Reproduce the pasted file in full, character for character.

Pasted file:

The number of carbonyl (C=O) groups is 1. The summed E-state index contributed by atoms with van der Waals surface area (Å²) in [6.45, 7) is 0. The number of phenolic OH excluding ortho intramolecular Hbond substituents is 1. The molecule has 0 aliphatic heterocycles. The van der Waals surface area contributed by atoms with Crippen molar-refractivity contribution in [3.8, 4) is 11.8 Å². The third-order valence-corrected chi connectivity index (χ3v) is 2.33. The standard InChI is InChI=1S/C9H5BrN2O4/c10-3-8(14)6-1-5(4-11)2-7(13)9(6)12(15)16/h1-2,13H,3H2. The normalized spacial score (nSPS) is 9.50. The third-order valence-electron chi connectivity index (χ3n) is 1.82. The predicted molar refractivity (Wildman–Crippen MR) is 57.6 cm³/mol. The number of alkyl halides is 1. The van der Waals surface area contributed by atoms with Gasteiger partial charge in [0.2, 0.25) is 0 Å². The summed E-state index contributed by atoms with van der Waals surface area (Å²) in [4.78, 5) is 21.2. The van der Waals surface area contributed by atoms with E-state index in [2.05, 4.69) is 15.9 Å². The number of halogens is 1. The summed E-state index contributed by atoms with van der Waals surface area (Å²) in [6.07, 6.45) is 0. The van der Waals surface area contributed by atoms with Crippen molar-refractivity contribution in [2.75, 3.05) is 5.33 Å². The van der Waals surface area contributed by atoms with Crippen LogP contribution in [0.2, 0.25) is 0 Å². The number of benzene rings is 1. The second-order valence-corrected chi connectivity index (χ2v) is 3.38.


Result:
The number of carbonyl (C=O) groups is 1. The summed E-state index contributed by atoms with van der Waals surface area (Å²) in [6.45, 7) is 0. The number of phenolic OH excluding ortho intramolecular Hbond substituents is 1. The molecule has 0 aliphatic heterocycles. The van der Waals surface area contributed by atoms with Crippen molar-refractivity contribution in [3.8, 4) is 11.8 Å². The third-order valence-corrected chi connectivity index (χ3v) is 2.33. The standard InChI is InChI=1S/C9H5BrN2O4/c10-3-8(14)6-1-5(4-11)2-7(13)9(6)12(15)16/h1-2,13H,3H2. The normalized spacial score (nSPS) is 9.50. The third-order valence-electron chi connectivity index (χ3n) is 1.82. The predicted molar refractivity (Wildman–Crippen MR) is 57.6 cm³/mol. The number of alkyl halides is 1. The van der Waals surface area contributed by atoms with Gasteiger partial charge in [0.2, 0.25) is 0 Å². The summed E-state index contributed by atoms with van der Waals surface area (Å²) in [4.78, 5) is 21.2. The van der Waals surface area contributed by atoms with E-state index in [2.05, 4.69) is 15.9 Å². The number of halogens is 1. The summed E-state index contributed by atoms with van der Waals surface area (Å²) in [6.07, 6.45) is 0. The van der Waals surface area contributed by atoms with Crippen molar-refractivity contribution in [2.75, 3.05) is 5.33 Å². The van der Waals surface area contributed by atoms with Crippen LogP contribution in [0.2, 0.25) is 0 Å². The number of benzene rings is 1. The second-order valence-corrected chi connectivity index (χ2v) is 3.38.